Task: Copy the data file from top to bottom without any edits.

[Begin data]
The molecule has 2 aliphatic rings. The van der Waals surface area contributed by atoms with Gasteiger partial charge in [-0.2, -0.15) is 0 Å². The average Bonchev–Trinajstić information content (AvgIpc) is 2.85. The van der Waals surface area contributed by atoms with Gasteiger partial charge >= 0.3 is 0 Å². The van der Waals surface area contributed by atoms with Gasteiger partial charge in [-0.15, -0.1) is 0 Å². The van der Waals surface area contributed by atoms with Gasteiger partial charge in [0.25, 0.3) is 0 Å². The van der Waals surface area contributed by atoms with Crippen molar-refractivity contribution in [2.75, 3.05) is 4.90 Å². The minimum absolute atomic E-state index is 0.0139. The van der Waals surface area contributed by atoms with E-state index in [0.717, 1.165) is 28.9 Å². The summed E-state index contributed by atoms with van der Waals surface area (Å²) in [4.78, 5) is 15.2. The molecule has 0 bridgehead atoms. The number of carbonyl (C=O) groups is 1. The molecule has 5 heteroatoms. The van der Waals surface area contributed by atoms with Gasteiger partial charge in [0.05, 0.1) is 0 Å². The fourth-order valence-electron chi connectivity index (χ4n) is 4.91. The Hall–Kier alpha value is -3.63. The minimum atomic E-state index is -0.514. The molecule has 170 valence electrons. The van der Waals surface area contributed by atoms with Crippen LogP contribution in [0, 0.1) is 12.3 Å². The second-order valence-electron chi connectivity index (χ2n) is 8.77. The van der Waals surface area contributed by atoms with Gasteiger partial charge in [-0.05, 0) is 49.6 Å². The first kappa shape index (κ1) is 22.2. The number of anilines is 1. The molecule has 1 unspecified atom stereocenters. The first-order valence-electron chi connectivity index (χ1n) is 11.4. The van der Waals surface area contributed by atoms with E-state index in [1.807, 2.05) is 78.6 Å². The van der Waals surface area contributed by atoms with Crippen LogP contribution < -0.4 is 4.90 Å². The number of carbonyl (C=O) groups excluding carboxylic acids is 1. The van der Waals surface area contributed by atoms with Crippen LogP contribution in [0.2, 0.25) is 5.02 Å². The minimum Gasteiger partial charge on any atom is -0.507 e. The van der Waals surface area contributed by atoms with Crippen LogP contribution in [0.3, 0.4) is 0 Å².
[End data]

The molecule has 2 aliphatic rings. The van der Waals surface area contributed by atoms with Gasteiger partial charge in [-0.2, -0.15) is 0 Å². The average Bonchev–Trinajstić information content (AvgIpc) is 2.85. The van der Waals surface area contributed by atoms with Gasteiger partial charge >= 0.3 is 0 Å². The van der Waals surface area contributed by atoms with Gasteiger partial charge in [-0.15, -0.1) is 0 Å². The van der Waals surface area contributed by atoms with Gasteiger partial charge in [0.25, 0.3) is 0 Å². The van der Waals surface area contributed by atoms with Crippen molar-refractivity contribution in [2.75, 3.05) is 4.90 Å². The minimum absolute atomic E-state index is 0.0139. The van der Waals surface area contributed by atoms with E-state index in [0.717, 1.165) is 28.9 Å². The summed E-state index contributed by atoms with van der Waals surface area (Å²) in [4.78, 5) is 15.2. The molecule has 0 bridgehead atoms. The number of carbonyl (C=O) groups is 1. The molecule has 5 heteroatoms. The van der Waals surface area contributed by atoms with Gasteiger partial charge in [0.05, 0.1) is 0 Å². The fourth-order valence-electron chi connectivity index (χ4n) is 4.91. The Hall–Kier alpha value is -3.63. The minimum atomic E-state index is -0.514. The molecule has 170 valence electrons. The van der Waals surface area contributed by atoms with Crippen LogP contribution in [0, 0.1) is 12.3 Å². The second-order valence-electron chi connectivity index (χ2n) is 8.77. The van der Waals surface area contributed by atoms with Gasteiger partial charge in [-0.05, 0) is 49.6 Å². The first kappa shape index (κ1) is 22.2. The number of anilines is 1. The molecule has 1 unspecified atom stereocenters. The first-order valence-electron chi connectivity index (χ1n) is 11.4. The van der Waals surface area contributed by atoms with E-state index in [1.807, 2.05) is 78.6 Å². The van der Waals surface area contributed by atoms with Crippen LogP contribution < -0.4 is 4.90 Å². The number of carbonyl (C=O) groups excluding carboxylic acids is 1. The van der Waals surface area contributed by atoms with Crippen LogP contribution in [0.2, 0.25) is 5.02 Å². The minimum Gasteiger partial charge on any atom is -0.507 e. The van der Waals surface area contributed by atoms with Crippen LogP contribution in [0.3, 0.4) is 0 Å².